The current definition of Entrepreneurship links the activity of setting up a business with the purpose to create value and therefore profit. In 2023, this definition seems stale and outdated. It belongs to a time of working 9-5 in an office, before flexible working became mainstream, before hybrid careers were a thing, before AI grew into the viable threat to various roles in the workplace. Gen Z are rejecting the style of working that Millennials, Gen Xers and Boomers created before them. They are prioritising self-actualisation in their careers before job security. They are not wrong – the notion of job security seems laughable at a time when AI risks taking over every aspect of life. What place does this type of Entrepreneurship have in contemporary society?
There is a growing urgency to adapt the definition of Entrepreneurship to meet the needs of young people today. To move it away from this elite, money-driven thinking many people view Entrepreneurship as being. In addition, this view contributes to the notion that entrepreneurs come from wealthy backgrounds through the perception they are more financially secure to manage risk. Those from lower socio-economic backgrounds feel entrepreneurship is not for them as they understandably prioritise job security over the risk and uncertainty that comes as part of the entrepreneurial journey. Where is the inclusivity and diversity in this model?
Based on the experience I had when teaching “Think Like a Rebel” in Pupil Referral Units, the opportunity to learn and practise the entrepreneurial mindset was very compelling to these young people. Each centre reported they had never seen their students so engaged and able to stay focused for such a long period of time. These are students who have had a negative experience of education. They have special needs, behaviour issues, mental health problems or family circumstances that make sitting down thinking for five hours a day an impossible task. As a result, they are not able to show success in a context that values academic knowledge. These are our most disenfranchised learners in the system. Regrettably the statistics are against them. They are the most unlikely to achieve 4+ at GCSE in English and Maths, the most likely to end up a NEET statistic (Not in Education, Employment or Training).
They found the content on the Think Like a Rebel course fresh and relevant. It is a course that weaves together a variety of business topics including niche, sales and marketing and authentic content creation along with activities to develop the learner’s soft skills. During our sessions, learners displayed professional skills, namely strategy, communication, persuasion, and creative thinking, in ways that surprised the adults that worked with them on a daily basis. The goal of Think Like a Rebel is to develop the learners so they have business knowledge, professional skills and an entrepreneurial mindset.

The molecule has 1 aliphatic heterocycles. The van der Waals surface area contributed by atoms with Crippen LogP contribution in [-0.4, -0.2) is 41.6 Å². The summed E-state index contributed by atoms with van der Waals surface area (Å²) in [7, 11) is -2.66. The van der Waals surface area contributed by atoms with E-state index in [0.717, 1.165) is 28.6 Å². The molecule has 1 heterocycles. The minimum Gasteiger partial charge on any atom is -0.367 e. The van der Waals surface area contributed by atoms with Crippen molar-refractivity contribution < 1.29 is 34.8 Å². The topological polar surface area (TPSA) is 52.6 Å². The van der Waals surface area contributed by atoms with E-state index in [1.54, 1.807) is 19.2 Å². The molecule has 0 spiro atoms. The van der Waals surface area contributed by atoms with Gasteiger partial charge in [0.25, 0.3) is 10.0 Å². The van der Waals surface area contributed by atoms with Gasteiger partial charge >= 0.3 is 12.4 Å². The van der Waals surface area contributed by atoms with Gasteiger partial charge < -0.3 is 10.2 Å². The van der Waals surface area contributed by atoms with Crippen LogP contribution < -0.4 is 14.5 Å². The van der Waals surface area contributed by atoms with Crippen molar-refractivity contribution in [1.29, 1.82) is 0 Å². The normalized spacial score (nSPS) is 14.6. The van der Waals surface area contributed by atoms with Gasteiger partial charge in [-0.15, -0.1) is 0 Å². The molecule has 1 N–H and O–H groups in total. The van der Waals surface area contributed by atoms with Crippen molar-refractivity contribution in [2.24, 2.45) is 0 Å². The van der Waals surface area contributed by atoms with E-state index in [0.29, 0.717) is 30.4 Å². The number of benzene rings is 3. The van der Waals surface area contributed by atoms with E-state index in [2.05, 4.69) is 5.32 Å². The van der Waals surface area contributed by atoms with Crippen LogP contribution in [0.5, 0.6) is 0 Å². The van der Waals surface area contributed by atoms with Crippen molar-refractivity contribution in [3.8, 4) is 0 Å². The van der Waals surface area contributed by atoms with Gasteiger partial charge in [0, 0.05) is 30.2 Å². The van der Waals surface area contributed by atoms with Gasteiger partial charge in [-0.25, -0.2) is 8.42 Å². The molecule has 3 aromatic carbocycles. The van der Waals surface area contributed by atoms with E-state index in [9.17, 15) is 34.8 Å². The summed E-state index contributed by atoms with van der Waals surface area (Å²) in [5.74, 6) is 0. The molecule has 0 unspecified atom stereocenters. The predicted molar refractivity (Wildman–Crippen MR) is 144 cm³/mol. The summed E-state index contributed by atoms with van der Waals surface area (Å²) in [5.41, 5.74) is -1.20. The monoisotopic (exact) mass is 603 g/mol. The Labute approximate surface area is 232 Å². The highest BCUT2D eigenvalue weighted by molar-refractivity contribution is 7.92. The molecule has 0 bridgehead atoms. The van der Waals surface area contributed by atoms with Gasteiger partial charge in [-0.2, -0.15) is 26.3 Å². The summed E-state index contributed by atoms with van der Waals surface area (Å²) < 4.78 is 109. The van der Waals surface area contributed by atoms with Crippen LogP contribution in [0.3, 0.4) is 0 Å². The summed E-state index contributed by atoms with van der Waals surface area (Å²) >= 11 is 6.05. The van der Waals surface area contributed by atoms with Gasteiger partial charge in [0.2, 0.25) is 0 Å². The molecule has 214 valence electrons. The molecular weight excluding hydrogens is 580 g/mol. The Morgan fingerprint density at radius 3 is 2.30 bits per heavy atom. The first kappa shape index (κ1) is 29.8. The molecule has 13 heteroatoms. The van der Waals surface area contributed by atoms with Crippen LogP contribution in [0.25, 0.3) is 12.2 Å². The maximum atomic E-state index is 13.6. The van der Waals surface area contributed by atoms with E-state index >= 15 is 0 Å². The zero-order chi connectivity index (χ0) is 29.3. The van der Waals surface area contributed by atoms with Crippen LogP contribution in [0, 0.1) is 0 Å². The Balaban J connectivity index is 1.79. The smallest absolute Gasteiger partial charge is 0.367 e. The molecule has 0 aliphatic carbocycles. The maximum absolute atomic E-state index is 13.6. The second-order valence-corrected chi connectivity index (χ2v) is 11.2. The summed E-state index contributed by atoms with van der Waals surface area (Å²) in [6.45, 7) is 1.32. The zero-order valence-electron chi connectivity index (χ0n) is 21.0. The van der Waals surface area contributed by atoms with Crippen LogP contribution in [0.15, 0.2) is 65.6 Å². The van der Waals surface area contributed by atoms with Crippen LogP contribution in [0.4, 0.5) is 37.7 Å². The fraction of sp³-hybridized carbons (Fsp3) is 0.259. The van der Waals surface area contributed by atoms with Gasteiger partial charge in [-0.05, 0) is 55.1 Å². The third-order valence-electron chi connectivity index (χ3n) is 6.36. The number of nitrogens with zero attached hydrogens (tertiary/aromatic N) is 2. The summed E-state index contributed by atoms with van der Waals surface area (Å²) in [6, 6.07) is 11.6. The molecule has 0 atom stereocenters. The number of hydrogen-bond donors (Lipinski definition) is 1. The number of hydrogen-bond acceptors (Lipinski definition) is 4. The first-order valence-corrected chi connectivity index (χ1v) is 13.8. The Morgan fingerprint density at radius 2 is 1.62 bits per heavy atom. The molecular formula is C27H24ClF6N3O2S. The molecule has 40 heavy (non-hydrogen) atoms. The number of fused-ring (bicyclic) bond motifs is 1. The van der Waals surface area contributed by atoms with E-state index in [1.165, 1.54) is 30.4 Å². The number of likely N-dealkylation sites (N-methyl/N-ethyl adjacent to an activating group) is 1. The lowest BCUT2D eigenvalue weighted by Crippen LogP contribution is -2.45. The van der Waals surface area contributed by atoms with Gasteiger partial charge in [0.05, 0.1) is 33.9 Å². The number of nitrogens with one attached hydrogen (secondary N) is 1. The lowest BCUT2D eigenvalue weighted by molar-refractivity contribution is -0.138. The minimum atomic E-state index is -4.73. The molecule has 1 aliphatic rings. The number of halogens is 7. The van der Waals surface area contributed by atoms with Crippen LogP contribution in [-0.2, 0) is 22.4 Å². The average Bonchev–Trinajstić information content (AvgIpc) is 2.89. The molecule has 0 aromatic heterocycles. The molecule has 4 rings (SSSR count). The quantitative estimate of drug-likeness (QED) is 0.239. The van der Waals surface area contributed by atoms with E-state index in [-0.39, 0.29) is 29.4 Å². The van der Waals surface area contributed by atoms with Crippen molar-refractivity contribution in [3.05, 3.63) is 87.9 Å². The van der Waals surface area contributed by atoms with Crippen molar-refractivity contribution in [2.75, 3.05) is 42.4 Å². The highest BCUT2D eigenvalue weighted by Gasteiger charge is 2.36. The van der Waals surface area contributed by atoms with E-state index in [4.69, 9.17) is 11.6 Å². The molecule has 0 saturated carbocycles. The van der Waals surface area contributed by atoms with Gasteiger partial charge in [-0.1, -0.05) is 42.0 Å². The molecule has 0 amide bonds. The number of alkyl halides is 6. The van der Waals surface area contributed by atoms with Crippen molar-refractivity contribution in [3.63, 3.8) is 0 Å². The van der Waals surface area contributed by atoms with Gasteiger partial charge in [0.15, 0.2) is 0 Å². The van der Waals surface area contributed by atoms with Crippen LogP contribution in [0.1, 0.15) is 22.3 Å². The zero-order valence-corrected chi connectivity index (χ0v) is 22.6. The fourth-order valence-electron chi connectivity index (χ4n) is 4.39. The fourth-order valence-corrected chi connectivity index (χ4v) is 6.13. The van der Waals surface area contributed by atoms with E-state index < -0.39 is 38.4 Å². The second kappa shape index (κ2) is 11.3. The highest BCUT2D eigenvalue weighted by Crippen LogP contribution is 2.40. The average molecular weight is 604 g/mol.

This is the “entrepreneurship” that young people need to learn. They know they need it.
I view the subject of Entrepreneurship as the holistic development of the person as an active, agile learner as they pursue their vision. Of course that can be in the context of developing a business idea. But it can also be in the development of a career path, starting a campaign, a project to address the needs of the local community. The activity is irrelevant; what is important is the creation, and the pursuit, of an opportunity using the resources available. The focus is on the process, not the outcome. At its essence, learning to be an entrepreneur is to learn how to imagine, to create, and to bring those ideas into reality.
Entrepreneurs need to be agile in how they learn and respond as their opportunity develops. Creativity is their superpower. Their passion drives them, their curiosity keeps them grounded. Authenticity is how they operate in the world, from a position of real self awareness, self belief, secure with knowledge their life experience, talents and skills provide value to others. They understand that they are the niche.
Entrepreneurs are driven by an ambition to improve the lives of others. They recognise their ideas and innovation have the potential to make the world a better place. They relish the autonomy they have in pursuing their dreams. These people not only follow their own path, they create opportunities for employment to others, they find solutions for their local communities, all while boosting their local economy. They have agency in how they live their lives, demonstrating self empowerment for the greater good. This is why modern day entrepreneurship is so inclusive: teach those people who have slipped through the cracks of our education system, our care system, our welfare system, our most disenfranchised people in society this type of entrepreneurship, and we teach them how to have agency in their own destiny.
We need to abandon the old thinking of entrepreneurship as being the pursuit of wealth, creating an army of Alan Sugars, Richard Bransons and Elon Musks. We need to recognise the success of the entrepreneurs on the market stalls, the sole traders, freelancers and small business owners. Entrepreneurship should be a normalised, desired part of a young person’s education to help them navigate risk and uncertainty in their lives and careers. This is what entrepreneurship looks like in 2023.